The most common reason to include DNRs in wills is that individuals recognize their bodies are unlikely to completely recover from a resuscitation attempt. They no longer wish to be revived out of concern that the application of CPR may be ineffective. It could even result in bodily harm, brain damage, or long-term physical impairment. They do not want this type of situation to happen.

When CPR is administered to elderly or extremely ill patients, it leaves a lot of damage behind. Their bodies are often not able to get back to normal after being deprived of blood flow for minutes or even seconds. The probability that individuals will survive only to remain in a comatose state or be paralyzed for a long period of time is high in such cases. CPR also most often leads to bruises and broken ribs or even lacerated organs. In addition, ventilator machines are applied to breathe for patients, potentially harming the vocal cords and lungs. Finally, CPR recipients need a period of further treatment to undo excessive acid buildup in the body from oxygen deprivation. Then, they need to recover from the injuries resulting from the resuscitation attempt.

Letting People Know Your Wishes Makes a Big Difference

Would you want to be resuscitated if you understood the high probability that CPR would cause bodily damage and possibly lead to life in a coma? Most people would opt for a relatively quick and hopefully painless passing instead. That is what a DNR provides.

Learn more about how to create a DNR. Let us answer your questions regarding how to have this form added to your will.  Contact the experienced attorneys at Bell & Shaw Law, LLC today to discuss your situation more fully.

Can You Transfer Ownership of a House in a Will?

Can You Transfer Ownership of a House in a Will?

One major goal of creating a will is to transfer property to individuals who survive a deceased person, typically family members or close friends. The property falls into two principal categories: real and personal. Real property consists of buildings and land, and personal property includes tangible objects such as jewelry and vehicles as well as intangible items such as cash, stocks, and bonds. Ownership of real property, for example, a house, can be transferred through a will as a bequest or gift.

Transferring Ownership of a House through a Will

Title to a house transferred in a will can only pass to a recipient after the probate process has been finalized. The will’s executor, the person assigned to carry out the terms of the will, initiates the process by filing the will with the local county probate court. The probate judge then authorizes the executor to follow the instructions spelled out in the will. The executor first creates a record of all the estate’s liabilities and assets, then takes care of the estate’s debts, and finally allocates property to the beneficiaries consistent with the terms of the will. If the house has a mortgage, the beneficiary acquires the property along with the mortgage.

Transferring the Title to the Beneficiary’s Name

After the house is obtained, the beneficiary is required to have the title transferred to his or her name. The transfer process varies from state to state, but most often involves applying for a transfer of title with the office of the local county recorder, which usually necessitates paying fees, supplying a certified copy of the previous owner’s death certificate, and sometimes the title to the house.

Since probate can be extremely time-consuming and complex, you may choose to transfer your house in a way that avoids having to go to probate court. Also, depending on the number of your assets, your estate could be required to pay estate taxes.

Bell & Shah Law Is Here to Help

No matter which method you choose to transfer ownership of your house, it’s important to consider the various conditions and possible complications before beginning the estate planning process. The knowledgeable attorneys at Bell & Shah Law, LLC can assist you in creating a plan that will best suit your needs and those of your family. Call us today for a free consultation.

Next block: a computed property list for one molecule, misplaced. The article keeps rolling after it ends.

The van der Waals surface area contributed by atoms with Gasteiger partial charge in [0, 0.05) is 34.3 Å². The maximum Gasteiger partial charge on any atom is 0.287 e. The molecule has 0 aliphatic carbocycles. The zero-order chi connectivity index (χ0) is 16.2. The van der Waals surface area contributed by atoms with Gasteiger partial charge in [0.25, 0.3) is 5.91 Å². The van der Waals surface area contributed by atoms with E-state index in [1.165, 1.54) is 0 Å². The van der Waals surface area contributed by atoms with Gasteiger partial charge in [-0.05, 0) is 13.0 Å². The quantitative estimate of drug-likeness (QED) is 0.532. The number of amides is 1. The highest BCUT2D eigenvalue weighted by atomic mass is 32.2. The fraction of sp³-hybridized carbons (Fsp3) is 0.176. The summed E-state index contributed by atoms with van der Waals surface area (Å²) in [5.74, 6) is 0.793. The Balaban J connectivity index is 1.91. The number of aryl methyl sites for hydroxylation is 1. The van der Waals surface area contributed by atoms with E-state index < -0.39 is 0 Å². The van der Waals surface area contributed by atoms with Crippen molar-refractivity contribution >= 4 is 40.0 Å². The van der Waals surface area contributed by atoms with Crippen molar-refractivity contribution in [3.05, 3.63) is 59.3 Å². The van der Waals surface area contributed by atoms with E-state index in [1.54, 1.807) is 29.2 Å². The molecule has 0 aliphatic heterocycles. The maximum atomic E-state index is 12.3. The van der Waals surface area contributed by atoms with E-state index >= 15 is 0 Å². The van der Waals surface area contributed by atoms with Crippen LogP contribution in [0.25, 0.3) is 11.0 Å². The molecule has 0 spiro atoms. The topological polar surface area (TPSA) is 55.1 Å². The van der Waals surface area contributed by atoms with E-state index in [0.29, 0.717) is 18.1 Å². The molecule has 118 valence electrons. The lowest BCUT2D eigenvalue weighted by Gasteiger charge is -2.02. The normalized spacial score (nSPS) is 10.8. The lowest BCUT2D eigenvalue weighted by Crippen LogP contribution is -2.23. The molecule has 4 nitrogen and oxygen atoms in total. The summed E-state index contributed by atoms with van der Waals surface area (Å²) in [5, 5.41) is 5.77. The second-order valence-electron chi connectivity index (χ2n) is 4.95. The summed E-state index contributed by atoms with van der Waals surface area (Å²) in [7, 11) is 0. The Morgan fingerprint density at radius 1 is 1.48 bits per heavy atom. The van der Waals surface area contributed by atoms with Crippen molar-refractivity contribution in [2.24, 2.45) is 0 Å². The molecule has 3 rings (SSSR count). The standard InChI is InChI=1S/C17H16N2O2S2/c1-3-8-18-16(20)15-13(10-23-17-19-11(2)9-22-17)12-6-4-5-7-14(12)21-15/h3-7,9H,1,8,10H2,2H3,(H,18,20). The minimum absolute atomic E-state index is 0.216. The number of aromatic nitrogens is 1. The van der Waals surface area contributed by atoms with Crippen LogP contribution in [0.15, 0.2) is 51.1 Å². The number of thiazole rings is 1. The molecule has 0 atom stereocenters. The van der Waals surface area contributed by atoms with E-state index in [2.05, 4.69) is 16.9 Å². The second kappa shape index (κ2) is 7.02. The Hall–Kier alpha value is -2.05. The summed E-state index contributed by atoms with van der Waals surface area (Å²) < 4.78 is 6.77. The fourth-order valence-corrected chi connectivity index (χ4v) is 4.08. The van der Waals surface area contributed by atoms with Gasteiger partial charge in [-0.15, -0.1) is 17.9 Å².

What Goes Into a Remote Closing and Could It Help You?

What Goes Into a Remote Closing and Could It Help You?

When unable to attend an in-person for the purpose of buying a home, you can carry out the entire process from any location on the planet. Thanks to recent technological advances used to conduct virtual meetings, such as Zoom and Skype, and DocuSign for securely transferring critical documents, doing a remote closing is easier than ever.

You Can Do All In-Person Procedures Remotely

Traditional closings call for many moving pieces, including:

  • Notarized copies of all documents from the builders or title company’s office
  • Purchasing information about the home
  • Appraisals and home inspection documentation

After completing the closing, the courthouse must receive copies of all contractual data. Handling these activities remotely requires some extra time and energy. However, it’s extremely helpful for those whose schedules don’t permit in-person transactions. Many buyers today already carry out remote closings.

You Can Also Do Remote Notarizations, Document Signings, and Payments

Most documents for real estate deals require notarization. However, you can handle notarizations without having to hold in-person meetings. For instance, in a virtual meeting via Zoom, individuals can show ID to a notary, who can then scan and fax the documents with the appropriate signature. You can also handle virtual conferences in conjunction with services like DocuSign. They offer options like eSignature, which is a system for signing documents electronically on various devices.

Where a traditional closing may require a cashier’s check or certified funds, virtual closings often use wire transfers. The technological advances of recent decades now allow almost all such business transactions to be accomplished virtually. However, it’s important to consult the professionals involved in a given case to fully understand how to complete a virtual closing.

For More Help with Remote Closings, Contact Bell & Shah Law Today

For top-notch help in carrying out a remote closing, contact Bell & Shaw Law, LLC today. We will have you discuss your situation with one of our knowledgeable real estate lawyers, who can assist you with completing all stages of the process.